MysteryPeople Q&A with Ace Atkins
Ace Atkins writes some of the most engaging crime fiction out there. In the last month, he released The Lost Ones- the follow up to his Edgar nominated The Ranger, and Lullaby- the continuing the adventures of Robert B Parkers’s Spenser. MysteryPeople is honored host Ace for a signing and discussion of both books, Wednesday, June 6th at 7PM. We recently caught up with Ace to ask a few questions.
MysteryPeople: You seemed to capture both Spenser and Robert B Parker’s voice effortlessly in Lullaby. Was it as easy as you made it look?
Ace Atkins: I felt very comfortable sliding into Spenser’s voice. In a way, I’ve been prepping to write Spenser for more than twenty years. The series has been such a big part of my life — the main reason I became a crime writer — that I felt I could get right into the next novel without much research. These characters are old friends and I know how they think and talk.
MP: There are so many elements from the Spenser books that are now standards in private eye novels. What did you want to make sure you got right?
AA: The absolutely most important part of a Spenser novel — and I think RBP would agree – is the flow of the language. Bob himself said he believed fans of the series — whether they knew it or not — enjoyed the play of the language and the dialogue more than anything. The crime, the investigation is important but we love Spenser for Spenser’s style.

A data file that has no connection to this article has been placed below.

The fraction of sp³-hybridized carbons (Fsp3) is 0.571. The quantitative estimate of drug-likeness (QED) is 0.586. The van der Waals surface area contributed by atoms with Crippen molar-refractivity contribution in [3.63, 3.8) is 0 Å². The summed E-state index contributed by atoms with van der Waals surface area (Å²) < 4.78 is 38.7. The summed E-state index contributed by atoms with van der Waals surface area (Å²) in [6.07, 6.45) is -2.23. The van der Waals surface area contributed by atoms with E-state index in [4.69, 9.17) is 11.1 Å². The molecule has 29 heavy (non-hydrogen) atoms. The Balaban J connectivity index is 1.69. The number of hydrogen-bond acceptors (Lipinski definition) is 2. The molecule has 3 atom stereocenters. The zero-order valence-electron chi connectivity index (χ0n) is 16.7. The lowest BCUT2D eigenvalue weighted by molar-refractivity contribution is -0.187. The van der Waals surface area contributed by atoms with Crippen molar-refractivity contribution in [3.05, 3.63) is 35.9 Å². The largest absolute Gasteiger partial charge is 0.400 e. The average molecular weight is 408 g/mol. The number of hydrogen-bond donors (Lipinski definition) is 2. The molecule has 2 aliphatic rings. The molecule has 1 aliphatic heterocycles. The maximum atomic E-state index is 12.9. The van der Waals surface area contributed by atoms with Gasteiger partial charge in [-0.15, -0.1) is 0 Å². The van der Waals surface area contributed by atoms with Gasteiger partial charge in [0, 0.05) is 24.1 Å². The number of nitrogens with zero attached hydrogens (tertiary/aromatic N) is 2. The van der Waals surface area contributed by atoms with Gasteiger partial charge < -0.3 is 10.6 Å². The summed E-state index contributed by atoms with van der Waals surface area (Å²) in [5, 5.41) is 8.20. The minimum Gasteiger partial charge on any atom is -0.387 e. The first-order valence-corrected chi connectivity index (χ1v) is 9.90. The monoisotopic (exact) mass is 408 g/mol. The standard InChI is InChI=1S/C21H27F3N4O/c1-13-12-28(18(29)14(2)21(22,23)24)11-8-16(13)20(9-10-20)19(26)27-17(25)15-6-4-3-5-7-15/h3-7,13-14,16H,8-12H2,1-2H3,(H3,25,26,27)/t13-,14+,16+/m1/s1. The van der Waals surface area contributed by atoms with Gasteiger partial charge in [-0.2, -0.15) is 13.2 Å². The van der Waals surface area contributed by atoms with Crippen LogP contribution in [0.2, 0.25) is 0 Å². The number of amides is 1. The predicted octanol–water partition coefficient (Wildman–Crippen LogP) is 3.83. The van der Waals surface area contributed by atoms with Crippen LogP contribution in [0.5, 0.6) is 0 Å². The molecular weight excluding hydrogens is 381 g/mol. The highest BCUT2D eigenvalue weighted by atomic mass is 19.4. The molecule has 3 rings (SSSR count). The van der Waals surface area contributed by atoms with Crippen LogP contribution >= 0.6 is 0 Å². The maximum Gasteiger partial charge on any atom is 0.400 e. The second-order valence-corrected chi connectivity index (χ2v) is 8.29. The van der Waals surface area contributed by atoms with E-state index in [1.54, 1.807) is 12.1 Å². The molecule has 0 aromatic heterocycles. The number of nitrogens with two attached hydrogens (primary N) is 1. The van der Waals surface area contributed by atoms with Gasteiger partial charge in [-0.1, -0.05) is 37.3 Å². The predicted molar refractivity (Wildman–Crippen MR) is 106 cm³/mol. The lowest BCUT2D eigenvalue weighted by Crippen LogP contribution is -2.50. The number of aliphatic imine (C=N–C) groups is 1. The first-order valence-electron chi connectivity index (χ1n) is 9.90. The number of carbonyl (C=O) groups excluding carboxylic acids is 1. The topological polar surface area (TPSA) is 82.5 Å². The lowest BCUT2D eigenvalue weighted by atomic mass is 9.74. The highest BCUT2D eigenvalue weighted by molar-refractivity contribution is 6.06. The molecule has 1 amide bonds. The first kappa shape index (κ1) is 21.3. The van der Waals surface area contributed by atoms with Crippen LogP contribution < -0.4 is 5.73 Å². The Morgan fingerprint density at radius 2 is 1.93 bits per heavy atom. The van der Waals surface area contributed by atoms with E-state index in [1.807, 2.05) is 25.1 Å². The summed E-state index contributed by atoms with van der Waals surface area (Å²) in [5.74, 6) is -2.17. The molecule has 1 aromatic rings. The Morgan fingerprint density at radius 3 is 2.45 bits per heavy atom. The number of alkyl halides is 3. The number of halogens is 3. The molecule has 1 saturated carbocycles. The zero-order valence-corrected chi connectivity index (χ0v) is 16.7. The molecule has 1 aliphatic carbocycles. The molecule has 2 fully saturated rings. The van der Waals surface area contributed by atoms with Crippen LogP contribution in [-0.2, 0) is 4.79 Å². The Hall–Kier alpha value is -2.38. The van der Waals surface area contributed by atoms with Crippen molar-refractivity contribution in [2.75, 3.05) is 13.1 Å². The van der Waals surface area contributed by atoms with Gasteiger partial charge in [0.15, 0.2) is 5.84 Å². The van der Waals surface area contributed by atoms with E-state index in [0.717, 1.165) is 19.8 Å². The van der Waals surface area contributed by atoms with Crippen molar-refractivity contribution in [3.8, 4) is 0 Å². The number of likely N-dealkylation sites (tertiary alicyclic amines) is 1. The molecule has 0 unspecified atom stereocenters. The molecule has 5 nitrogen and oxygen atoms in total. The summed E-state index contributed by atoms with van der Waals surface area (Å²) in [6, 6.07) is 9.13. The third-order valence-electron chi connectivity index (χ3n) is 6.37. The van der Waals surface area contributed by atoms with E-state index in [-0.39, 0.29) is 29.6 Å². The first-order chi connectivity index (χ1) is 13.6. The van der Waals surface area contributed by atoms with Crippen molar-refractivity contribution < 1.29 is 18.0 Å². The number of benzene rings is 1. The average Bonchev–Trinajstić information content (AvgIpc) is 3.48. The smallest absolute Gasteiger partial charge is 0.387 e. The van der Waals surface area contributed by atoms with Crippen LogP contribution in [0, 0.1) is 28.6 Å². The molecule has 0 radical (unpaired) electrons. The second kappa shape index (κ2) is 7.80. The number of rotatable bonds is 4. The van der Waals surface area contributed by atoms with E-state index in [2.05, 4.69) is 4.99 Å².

MP: In The Lost Ones, Quinn Colson is now sheriff of Tibbahah County. Has this changed him in any way?
AA: I think Quinn is more comfortable in the driver’s seat as opposed to being an outlaw. I think his Army training made him uniquely qualified to take on the problems in Tibbehah. I don’t know if it’s changed him as much as given him an increased feeling of responsibility.
MP: You have some fun with moments with Quinn being somewhat frustrated that he can’t use more direct, violent methods from his Army days. Has he been more difficult to write since he has to play by the rules?
AA: Someone told me the difference between Rangers and Special Forces guys is that you send in the Rangers if you don’t care about the mess that’s left behind. They do the job by any means necessary and are the best at that skill set. Yes, Quinn does not like having to follow the rules especially when dealing with violent thugs — this goes against everything he believes in.
MP: Both Spenser and Colson are heroes that display their roots in the westerns. Knowing it is one of your favorite genres, have you ever wanted to write a classic period western?
AA: I would love to write a Western, always have. But in many ways, the Colson books are very much Westerns. So although we find ourselves in moderns times, the classic battles remain the same. I think there are some good stories about the Colson family from the 1800s.
MP: Our Hard Word Book Club recently discussed White Shadow. It started out as a series of articles when you were a newspaper reporter. What prompted you to take the facts and make a novel from them?
AA: I will follow up more with Hard Word when I get to Austin. White Shadow actually came as a prequel to those articles I wrote for The Tampa Tribune. But many of the same people cross both stories. To be honest the real story- the world of Tampa and Ybor City was too good to pass up. I had to tell it while many of the players were still alive to help me.
MP: I know along with the two books a year, you are working on some side projects as well. What keeps you writing?
Be sure to come help BookPeople welcome Ace, Wed, June 6th at 7!